I was recently staying in Evesham and, feeling a bit peckish, popped out of my hotel to a nearby convenience store for a chocolate bar. It turned out this was a Polish shop, and I couldn’t help but notice the impressive array of different Polish beers, mostly at a bargain £1 for a 500ml can. So I emerged with these to do a bit of research:
Poland is one of Europe’s major brewing nations, and its output often seems to be unfairly disregarded. There was a vogue in the UK for Polish beers maybe about eight years ago, with brews such as Lech, Tyskie and Zywiec becoming popular, but that seems to have faded now. I tried some, but concluded that they tended to be rather bland lagers whose main selling point was being, typically at 5.5%, a little stronger than the norm.
This particular shop must have had about forty different varieties, so it wasn’t easy to pick some at random. I tried to avoid both the ones I’d already heard of, and any that ventured into Special Brew territory. I’d never heard of any of the brand names apart from Okocim, although the one I bought was the stronger Mocne. Needless to say, despite the usual mischievous suggestions, I didn’t drink them all at one sitting and then crash out on the sofa. My conclusions are as follows:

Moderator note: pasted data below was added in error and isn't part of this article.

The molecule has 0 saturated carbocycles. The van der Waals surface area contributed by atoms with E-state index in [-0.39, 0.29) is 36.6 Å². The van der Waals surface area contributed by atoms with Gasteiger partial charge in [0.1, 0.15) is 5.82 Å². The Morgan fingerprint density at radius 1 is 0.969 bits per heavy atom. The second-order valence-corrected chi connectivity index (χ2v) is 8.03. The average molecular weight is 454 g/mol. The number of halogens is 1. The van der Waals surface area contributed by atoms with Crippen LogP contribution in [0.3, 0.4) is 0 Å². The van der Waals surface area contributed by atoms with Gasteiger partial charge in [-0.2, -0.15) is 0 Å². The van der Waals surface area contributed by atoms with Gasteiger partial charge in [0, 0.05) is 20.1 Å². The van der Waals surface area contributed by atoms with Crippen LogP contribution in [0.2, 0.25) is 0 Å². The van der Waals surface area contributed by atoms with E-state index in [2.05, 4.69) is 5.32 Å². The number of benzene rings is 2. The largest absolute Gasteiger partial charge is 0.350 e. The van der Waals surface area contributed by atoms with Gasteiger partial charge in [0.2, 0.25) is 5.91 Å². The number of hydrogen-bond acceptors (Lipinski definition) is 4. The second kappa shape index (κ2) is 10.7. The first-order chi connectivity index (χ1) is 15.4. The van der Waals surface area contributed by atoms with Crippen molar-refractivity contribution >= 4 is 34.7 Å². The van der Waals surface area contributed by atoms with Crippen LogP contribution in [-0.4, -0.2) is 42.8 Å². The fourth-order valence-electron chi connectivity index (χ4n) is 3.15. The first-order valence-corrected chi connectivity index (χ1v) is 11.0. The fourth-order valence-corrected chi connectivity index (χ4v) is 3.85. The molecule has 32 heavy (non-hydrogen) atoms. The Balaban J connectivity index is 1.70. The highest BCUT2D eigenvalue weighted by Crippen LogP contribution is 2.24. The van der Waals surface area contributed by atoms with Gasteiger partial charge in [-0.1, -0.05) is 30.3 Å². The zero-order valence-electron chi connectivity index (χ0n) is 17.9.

- Specjal (6.0%); Tatra (6.0%) – hard to distinguish between these. Both pleasant, clean-tasting lagers that didn’t really drink their strength. Oddly, one is described as “Jasny Pelny”, the other as “Jasne Pelne”. As far as I can work out, this just means “light” or “pale”.
- Warka Strong (6.5%) – noticeably darker and maltier than the others, and quite distinctive in flavour.
- Okocim Mocne (7.0%) – normal pale lager colour, but at this strength the alcohol starts to overwhelm any other flavour characteristics.
(The title, by the way, means “Beer from Polish shop”)
If Jamie Oliver got drunk on Polish lager, would he be a Mocne twat?
And, before someone else points it out, I know it’s a bit reminiscent of this: